My name is Sam Vaknin, I am the author of Malignant Self-Love, Narcissism Revisited.
In the film, The Beaver, the character played by Mel Gibson suffers from depression. He latches on to a tattered puppet in the shape of a beaver and communicates exclusively through it. The beaver is everything his ostensible master is not. The beaver is daring, exuberant, omnipotent and omniscient, gregarious, resourceful, charismatic and charming. Good father, good chief executive officer and good company all around.
In short, the beaver is the reification of the protagonist's false self.
When his wife, played by Jodie Foster, confronts him, having exposed his configurations and the need to let go of the contraption, the beaver rages at her and asserts his superiority, invincibility and brilliance.
The depressive water, the true self, is derided by the beaver as a dysfunctional wreck, utterly dependent on the beaver's administrations and the interference the beaver runs on his beaver.
The film ends unrealistically with Walter mutilating his body, literally, in order to rid himself of the domineering and old pervasive appendage.
I say unrealistically because narcissists never succeed in resuscitating their dilapidated and crushed true self.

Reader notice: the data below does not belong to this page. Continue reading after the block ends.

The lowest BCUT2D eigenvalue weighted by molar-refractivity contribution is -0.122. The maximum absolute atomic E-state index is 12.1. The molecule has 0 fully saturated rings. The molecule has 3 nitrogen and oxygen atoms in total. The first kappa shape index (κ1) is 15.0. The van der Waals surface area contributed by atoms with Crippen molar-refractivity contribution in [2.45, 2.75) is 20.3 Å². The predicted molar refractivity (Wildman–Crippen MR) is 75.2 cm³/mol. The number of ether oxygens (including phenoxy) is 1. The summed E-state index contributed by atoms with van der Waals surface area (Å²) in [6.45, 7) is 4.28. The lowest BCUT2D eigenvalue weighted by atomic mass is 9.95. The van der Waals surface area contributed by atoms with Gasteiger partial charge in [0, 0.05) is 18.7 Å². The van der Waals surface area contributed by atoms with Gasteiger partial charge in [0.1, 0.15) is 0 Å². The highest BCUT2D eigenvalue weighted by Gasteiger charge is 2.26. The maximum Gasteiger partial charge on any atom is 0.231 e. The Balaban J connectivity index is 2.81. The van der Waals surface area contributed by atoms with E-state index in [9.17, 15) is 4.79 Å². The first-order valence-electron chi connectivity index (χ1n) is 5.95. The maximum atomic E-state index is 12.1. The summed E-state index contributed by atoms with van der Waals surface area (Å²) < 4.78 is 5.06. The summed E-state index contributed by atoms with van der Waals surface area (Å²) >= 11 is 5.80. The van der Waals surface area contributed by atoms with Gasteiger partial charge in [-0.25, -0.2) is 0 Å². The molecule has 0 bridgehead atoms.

The narcissist is his false self.
So in reality, water should have been devoured and consumed by the beaver.
But then we would not have a typical syrupy, happy ending, would we?
Back to reality.
Both the true self and the false self depend on the gaze of others.
The false self relies on adulation and attention, narcissistic supply, for the maintenance of the precarious, confabulated, fantastic grandiose and counterfactual narrative that is the narcissist's persona, his public face.
Without the constant flow of such high-quality input and feedback, without the adulating gaze, the narcissist crumbles like a house of ephemeral cards and resorts to a variety of dysfunctional, self-destructive and self-defeating behaviors and psychological defense mechanisms.
Similarly and equally, the true self needs a loving gaze to sustain itself. Another person's love serves two purposes. It confirms the existence of the true self as a lovable object and thus lays the groundwork and facilitates the necessary and sufficient conditions for self-love.
Additionally, another person's loving gaze allows the true self to perceive the existence of a safe, loving and holding other. Such insight is the very foundation of empathy.
Do the false and true self ever duel it out? Do they fight it out? Is there a David versus Goliath, good versus evil, the beaver versus water thing in reality?
Alas, they never do.
The false self is concocted by the narcissist to fend off and ameliorate hurt and pain. The false self is perfect, impenetrable, impermeable. The false self is a shield, a cocoon. It rewards the narcissist by flogging him with warm, fuzzy, exhilarating feelings, and it sustains the narcissist's delusions and fantasies.
The false self is the narcissist's dreams come true. In other words, as far as the narcissist is concerned, the false self is adaptive and functional, a good thing.
The narcissist is emotionally invested in the false self and he actually despises the true self for having failed to cope with the exigencies and vicissitudes of the narcissist's life.